You might be in a position to turn down free money for hypothetical reasons, but I'm not.
Edit: I'm not saying I agree with the negativity. It's just an answer to the parent's question.
Leaving aside that I have to ask this question (WTF dude?) for a $12 book you get something like 60 cents, considering a 7% referral fee. And you can make less than that per the number of items sold, as lots of people end up buying something a lot less expensive, like an MP3 (since they buy from Amazon and are right there anyway), with the more expensive items helping to balance that. And I haven't sold any tractors.
So the total fee pales in comparison with the revenue Amazon generated from that article and if Amazon wouldn't do that, then the affiliate program would be basically a joke.
This is why online communications are though and no substitute for real world interactions - there's no body language to read between the lines and so you have to be pretty specific in expressing yourself.
Person purchasing the 'other stuff' never knows/cares.
Amazon is happy.
Affiliate is happy.
To some people, whenever anyone is making a profit, however small ... some people believe that someone, somewhere, has to be getting the raw end of the deal.
Note: I'm not saying putting Amazon links on your blog means you can be still be 100% objective (you can't), but rather pointing out a deep-seated belief that I have noticed among some, especially those who've found a way to make a living on GPL'd code, for example, and think iPads should be free.
It's a stretch, but you could argue that prices are slightly higher because Amazon has to pay the affiliates.
Also, seriously, his cut doesn't get added to your bill. Almost nothing happens totally for free, and I'd rather have free-to-view content with affiliate links than buy my way through a paywall for every damn thing on the internet.
I've seen way too many poorly thrown together blog posts about the top 10 CS books to read, that I have my finger on the back button when looking at those types of links because past experience has taught me that 90% of them are just put together so they can put Amazon affiliate links on the books.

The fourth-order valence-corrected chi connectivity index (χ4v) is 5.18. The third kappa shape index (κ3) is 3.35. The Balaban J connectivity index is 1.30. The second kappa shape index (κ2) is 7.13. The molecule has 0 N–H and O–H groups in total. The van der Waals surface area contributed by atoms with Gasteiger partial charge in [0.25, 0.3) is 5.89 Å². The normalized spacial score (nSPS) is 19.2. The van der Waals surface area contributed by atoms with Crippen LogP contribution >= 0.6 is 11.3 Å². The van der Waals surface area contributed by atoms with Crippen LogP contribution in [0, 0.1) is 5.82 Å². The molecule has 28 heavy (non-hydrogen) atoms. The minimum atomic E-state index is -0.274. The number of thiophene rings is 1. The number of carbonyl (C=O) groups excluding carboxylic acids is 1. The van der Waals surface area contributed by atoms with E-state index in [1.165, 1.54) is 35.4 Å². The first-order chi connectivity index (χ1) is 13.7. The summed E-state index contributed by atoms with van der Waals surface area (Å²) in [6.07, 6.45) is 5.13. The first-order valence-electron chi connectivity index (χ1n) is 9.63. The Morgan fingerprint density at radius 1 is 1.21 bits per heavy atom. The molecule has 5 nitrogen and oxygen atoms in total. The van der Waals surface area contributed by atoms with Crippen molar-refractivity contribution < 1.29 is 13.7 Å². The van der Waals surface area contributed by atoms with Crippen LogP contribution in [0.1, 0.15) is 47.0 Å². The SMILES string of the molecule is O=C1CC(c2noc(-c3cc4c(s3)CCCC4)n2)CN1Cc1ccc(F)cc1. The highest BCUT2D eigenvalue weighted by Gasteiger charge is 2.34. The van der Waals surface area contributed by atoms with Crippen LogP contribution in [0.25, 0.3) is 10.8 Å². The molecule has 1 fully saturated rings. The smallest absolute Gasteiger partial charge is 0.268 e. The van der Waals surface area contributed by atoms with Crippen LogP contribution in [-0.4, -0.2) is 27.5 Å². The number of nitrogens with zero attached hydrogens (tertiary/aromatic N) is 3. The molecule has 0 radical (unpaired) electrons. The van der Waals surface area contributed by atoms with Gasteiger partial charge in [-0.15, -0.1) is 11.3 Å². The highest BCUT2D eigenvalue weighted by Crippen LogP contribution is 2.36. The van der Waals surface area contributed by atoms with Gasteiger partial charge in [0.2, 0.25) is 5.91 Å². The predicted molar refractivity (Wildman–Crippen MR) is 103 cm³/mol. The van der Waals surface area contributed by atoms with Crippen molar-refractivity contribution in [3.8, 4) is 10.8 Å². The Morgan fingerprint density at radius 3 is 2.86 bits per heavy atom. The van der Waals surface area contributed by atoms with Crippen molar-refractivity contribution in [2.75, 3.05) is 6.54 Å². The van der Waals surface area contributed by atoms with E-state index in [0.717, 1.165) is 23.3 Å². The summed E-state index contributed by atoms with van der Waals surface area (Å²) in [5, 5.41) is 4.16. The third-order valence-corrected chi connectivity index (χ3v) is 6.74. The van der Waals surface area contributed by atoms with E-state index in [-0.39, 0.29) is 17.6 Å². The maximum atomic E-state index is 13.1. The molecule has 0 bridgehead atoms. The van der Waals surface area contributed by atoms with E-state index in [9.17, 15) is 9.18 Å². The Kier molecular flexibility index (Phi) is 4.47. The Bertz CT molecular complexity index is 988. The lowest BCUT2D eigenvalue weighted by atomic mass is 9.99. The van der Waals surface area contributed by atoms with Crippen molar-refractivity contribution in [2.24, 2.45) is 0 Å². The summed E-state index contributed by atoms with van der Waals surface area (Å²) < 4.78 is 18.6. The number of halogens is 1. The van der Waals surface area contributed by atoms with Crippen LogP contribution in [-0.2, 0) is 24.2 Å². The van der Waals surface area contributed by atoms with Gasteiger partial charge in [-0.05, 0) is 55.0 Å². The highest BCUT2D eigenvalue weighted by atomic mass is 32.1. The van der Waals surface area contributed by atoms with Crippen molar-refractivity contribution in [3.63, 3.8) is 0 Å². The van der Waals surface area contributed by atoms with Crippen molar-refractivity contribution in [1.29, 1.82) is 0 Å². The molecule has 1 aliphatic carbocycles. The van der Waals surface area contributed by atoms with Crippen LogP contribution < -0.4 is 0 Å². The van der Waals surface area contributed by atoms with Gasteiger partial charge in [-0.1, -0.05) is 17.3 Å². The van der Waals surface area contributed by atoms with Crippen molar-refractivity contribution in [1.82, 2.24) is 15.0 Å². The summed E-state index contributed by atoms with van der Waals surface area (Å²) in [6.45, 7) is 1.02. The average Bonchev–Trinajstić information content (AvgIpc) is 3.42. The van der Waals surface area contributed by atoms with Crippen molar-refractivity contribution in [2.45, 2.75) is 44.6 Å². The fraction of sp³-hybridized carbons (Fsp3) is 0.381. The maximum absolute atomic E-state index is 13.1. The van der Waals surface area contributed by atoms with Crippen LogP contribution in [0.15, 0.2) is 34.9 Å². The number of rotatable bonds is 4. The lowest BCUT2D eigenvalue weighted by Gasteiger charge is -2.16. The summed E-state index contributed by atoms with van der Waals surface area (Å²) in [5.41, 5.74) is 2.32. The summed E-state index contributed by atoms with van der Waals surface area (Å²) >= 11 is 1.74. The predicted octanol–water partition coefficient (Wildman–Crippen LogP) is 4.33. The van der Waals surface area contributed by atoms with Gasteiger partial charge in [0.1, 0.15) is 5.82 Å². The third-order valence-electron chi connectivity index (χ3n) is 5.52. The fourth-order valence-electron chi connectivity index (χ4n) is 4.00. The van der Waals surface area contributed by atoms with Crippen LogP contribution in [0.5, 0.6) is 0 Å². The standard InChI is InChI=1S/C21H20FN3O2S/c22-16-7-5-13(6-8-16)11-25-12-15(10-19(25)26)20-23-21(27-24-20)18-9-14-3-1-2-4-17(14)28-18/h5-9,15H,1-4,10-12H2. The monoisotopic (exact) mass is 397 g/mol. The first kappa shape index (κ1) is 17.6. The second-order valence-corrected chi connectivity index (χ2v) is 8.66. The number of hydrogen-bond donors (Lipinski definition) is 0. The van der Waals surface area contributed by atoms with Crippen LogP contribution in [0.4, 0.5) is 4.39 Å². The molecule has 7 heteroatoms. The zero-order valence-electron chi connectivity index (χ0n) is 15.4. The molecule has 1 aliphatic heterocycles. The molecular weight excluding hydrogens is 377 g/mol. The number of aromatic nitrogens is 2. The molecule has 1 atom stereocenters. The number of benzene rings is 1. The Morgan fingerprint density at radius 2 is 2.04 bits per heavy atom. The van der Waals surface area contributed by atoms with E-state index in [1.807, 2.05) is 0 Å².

The rule of thumb I use is that if each blog post I see on the site has an Amazon affiliate link then the blog is probably trying to spam me and they'll have a harder time of keeping me there.
Some blogs do succeed via their tremendous writing.
Is it just me or do others feel this way? Does anyone else care at all if affiliate links are all over a blog page?
Personally, I never install ad-blockers. If a website or a mobile app is too obnoxious, I just close the browser window (or hit back, just as you). Ad-blockers, IMHO, solve the wrong problem. However, in general I tolerate such attempts, as content authoring can take a lot of time and trying to make a buck or two is not a sin.
Disclaimer: I'm the author of this article.
Originally I wanted to write a blog post about my adventures in learning how to draw, however feeling that my experience isn't adequate, I settled for a summary of the books I've been reading, plus I always wanted to experiment with either AdSense or Amazon's Associates, basically to see what happens (what the conversion rate is and so on).
That's why on TVs you get the 'infomercial' warning and the 'this is an advert' banner in papers (certainly in my country anyway).
Having an affiliate link makes the article an advert as you are selling the book. An article such as yours can be interpreted as a shop front masquerading as free advice as soon as you put affiliate links in it, regardless of whether it affected your article or not.
Bloggers are getting away with murder right now compared to print advertising.